“As far as certain issues go, Outlook had a position that was different from the mainstream publications of the Jewish community,” Carl Rosenberg told me over the phone. “Outlook was the only magazine of its kind in Canada.”

Rosenberg is the former editor-in-chief of Outlook; he was kind enough to send me a digital copy of its final issue, published in June 2016. Inside, I saw Jewish Canadians decrying austerity, demanding solidarity, calling for a more progressive public discourse, lamenting the decline of public broadcasting, articulating the diversity of gender identity — positions I had frequently heard among other Jews but had rarely, if ever, seen written in Jewish media. I couldn’t help but imagine someone’s bubbie writing with polemic flourish about the need for gender inclusivity.

But realizing that I was reading the last issue was like a punch to my gut. I would never hear from that imaginary bubbie again.

What kind of representation?

The world of Canadian Jewish media is extraordinarily limited. Finding a genuinely progressive opinion in the pages of our community media is near-impossible, despite the prevalence of those voices in day-to-day Jewish lives. Both the editor-in-chief and board president of the CJN, for example, define themselves as “strong advocates for Zionism” and expressly prohibit participation from groups and individuals they believe are not.

On the other hand, the paper is a frequent platform for organizations like the Centre for Israel and Jewish Affairs (CIJA), Hillel, and the Canadian Jewish Political Action Committee (CJPAC). Though their leadership is privately appointed and funded, these organizations effectively present themselves as the official representatives and agents of Canadian Jews, depicting the Jewish community as uniform in its views concerning Israel.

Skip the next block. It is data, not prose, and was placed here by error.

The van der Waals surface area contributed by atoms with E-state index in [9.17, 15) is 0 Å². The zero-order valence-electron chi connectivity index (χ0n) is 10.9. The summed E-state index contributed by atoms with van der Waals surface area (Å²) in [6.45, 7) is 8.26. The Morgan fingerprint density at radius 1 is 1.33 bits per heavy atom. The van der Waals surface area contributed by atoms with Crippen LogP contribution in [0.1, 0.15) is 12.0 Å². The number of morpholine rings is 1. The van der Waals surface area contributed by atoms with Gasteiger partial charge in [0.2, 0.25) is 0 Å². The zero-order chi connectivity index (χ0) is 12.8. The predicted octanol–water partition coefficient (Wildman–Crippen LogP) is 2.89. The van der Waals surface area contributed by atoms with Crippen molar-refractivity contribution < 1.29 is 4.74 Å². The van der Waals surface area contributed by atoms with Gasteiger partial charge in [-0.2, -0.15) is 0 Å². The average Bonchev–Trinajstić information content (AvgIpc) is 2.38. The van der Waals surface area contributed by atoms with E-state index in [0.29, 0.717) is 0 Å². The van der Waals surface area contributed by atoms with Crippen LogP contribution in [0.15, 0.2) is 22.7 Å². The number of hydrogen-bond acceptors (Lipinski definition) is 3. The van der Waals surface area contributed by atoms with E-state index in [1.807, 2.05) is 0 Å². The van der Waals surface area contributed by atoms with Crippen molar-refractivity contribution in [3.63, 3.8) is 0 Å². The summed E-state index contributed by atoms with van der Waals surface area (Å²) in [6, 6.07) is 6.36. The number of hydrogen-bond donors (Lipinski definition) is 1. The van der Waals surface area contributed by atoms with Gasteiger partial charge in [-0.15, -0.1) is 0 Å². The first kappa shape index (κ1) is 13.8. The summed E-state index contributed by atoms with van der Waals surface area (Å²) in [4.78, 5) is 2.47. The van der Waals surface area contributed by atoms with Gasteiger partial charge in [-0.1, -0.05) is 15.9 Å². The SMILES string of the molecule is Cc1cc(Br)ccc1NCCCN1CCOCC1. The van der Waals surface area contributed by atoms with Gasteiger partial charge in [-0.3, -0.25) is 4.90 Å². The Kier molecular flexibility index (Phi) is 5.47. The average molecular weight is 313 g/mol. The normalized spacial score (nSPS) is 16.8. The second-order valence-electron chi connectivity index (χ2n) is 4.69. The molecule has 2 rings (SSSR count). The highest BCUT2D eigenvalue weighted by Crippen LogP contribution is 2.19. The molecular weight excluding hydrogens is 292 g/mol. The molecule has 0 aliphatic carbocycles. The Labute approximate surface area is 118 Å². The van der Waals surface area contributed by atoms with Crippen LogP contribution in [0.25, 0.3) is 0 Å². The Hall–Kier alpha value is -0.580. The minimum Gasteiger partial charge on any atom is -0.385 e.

“With all due respect, [the CJN has] published some worthwhile things on Jewish cultural issues in Canada, but their range on Israel is very limited,” said Rosenberg.

As the only national English-language Jewish newspaper, the CJN has a substantial audience that includes more than just Jewish readers.

“We know that we’re widely read in government,” said Goldstein. “In Ottawa, in Queen’s Park, in Montreal and Quebec City.”

As a result, most elected decision-makers in Canadian politics exclusively encounter a narrow range of voices when it comes to assessing what qualifies as Jewish community interests.

To the hosts of Treyf, the limited position of the CJN is less an issue with the paper itself and more a statement about the kinds of problems and perspectives that are given a platform in the Canadian Jewish community. When one outlet alone becomes the only insight that Canadian policymakers have into the needs of the Jewish community, that can leave a lot out if it doesn’t fit their intended audience.

“A significant portion of the Jewish community lives [on] or around the poverty line,” said Bick, who grew up in Montreal. There, the poverty rate among Jews is between 20 and 23 per cent. The overall Jewish poverty rate in Canada is about 15 per cent. “Those interests are not being represented, necessarily, in the editorials of the CJN.”

According to their media kit, the readership of the CJN overwhelmingly consists of affluent, educated baby boomers — 83 per cent of readers are over age 50, 80 per cent are homeowners, and the average household income is over $100,000.

The paper has at times highlighted the issue of Jewish poverty — but they won’t hear from groups engaged in anti-poverty activism if those groups are also critical of Israel (and many are). The issues only get addressed through charity initiatives by the same organizations that spend lavishly on pro-Israel advertising campaigns.